Hinton-Charterhouse (St. John the Baptist)
HINTON-CHARTERHOUSE (St. John the Baptist), a parish, in the union of Bath, hundred of Wellow, E. division of Somerset, 5 miles (S. S. E.) from Bath; containing 797 inhabitants. This place is supposed to have been the site of a Roman station, and considerable vestiges of ancient buildings may yet be seen, with some remains of a small amphitheatre: in turning up the soil in various places Roman pottery has been found, from the coarsest kind to the finest Samian ware, with iron, glass, and scoriæ of iron; and the line of a Roman road may still be distinctly traced. A Carthusian monastery was founded here in 1227, and dedicated to the Blessed Virgin, St. John the Baptist, and All Saints, by Ela, Countess of Salisbury, widow of William Long Espee, who removed to it the monks of Heythorp, in the county of Gloucester, in 1232; it continued to flourish till the Dissolution, when its revenue was £262. 12. The remains consist chiefly of the chapel, charnel-house, and granary, surrounded by a grove of aged oaks. The parish, which derives the affix to its name from the monastery, comprises about 3000 acres, rather more than one-half being arable; the surface is finely varied, and the substratum abounds with freestone of good quality for building, and with sandstone for repairing the roads. Many of the inhabitants are employed in the manufacture of woollencloth. The living is a perpetual curacy; net income, £100; patron, the Vicar of Norton St. Philip's. The church has been enlarged. There is a place of worship for Wesleyans.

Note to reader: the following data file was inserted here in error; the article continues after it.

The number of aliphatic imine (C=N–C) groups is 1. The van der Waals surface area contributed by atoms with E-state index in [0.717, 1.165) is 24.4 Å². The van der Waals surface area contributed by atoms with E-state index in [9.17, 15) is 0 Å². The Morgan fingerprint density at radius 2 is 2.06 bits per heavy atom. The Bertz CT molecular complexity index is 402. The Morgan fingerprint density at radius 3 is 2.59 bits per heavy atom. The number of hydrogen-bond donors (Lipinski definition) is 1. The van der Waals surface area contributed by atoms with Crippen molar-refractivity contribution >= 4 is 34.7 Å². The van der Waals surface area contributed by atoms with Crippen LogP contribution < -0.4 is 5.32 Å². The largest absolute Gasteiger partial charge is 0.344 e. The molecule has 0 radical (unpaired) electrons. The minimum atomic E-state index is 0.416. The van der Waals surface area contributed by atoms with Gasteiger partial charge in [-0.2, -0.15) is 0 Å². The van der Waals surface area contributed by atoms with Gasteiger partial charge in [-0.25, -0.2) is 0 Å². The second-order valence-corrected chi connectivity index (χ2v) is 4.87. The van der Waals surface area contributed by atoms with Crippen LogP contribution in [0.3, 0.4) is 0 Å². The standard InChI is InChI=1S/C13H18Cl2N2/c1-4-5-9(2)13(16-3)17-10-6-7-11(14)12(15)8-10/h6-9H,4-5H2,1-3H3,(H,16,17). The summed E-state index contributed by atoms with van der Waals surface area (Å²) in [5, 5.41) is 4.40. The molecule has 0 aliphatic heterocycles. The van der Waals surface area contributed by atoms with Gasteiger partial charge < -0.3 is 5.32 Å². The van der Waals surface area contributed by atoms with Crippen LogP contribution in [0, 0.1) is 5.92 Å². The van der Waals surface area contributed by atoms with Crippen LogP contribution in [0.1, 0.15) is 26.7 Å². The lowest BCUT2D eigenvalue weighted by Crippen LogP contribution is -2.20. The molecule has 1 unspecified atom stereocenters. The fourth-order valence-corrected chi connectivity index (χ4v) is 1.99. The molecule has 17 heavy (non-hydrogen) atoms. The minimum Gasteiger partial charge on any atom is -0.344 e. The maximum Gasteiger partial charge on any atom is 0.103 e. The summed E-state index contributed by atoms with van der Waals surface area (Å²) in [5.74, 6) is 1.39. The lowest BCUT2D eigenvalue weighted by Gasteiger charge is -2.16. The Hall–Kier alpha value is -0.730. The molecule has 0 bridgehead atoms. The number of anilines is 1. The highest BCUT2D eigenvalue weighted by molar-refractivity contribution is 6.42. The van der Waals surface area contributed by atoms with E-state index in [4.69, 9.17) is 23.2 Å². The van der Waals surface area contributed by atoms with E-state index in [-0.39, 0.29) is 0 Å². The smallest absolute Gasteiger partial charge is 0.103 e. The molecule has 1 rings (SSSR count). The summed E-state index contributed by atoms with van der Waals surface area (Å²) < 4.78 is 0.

Hinton, Cherry (St. Andrew)
HINTON, CHERRY (St. Andrew), a parish, in the union of Chesterton, hundred of Flendish, county of Cambridge, 3 miles (E. by S.) from Cambridge; containing 654 inhabitants. It comprises by admeasurement 2043 acres, about 100 of which are pasture. The church stands near the Gogmagog hills: the valley beneath was formerly noted for an abundance of cherry-trees growing in it, but it is now the principal spot in the county where saffron is cultivated. The living is a discharged vicarage, valued in the king's books at £9. 14. 7.; net income, £164; patrons and appropriators, the Master and Fellows of Peter-House, Cambridge: the tithes were commuted for land and a money payment in 1806. A national school was founded by the late Rev. Bewick Bridge, who built the school premises, and endowed it with £1000. Various fossil teeth, and vertebræ of fish, are found in the chalkpits here.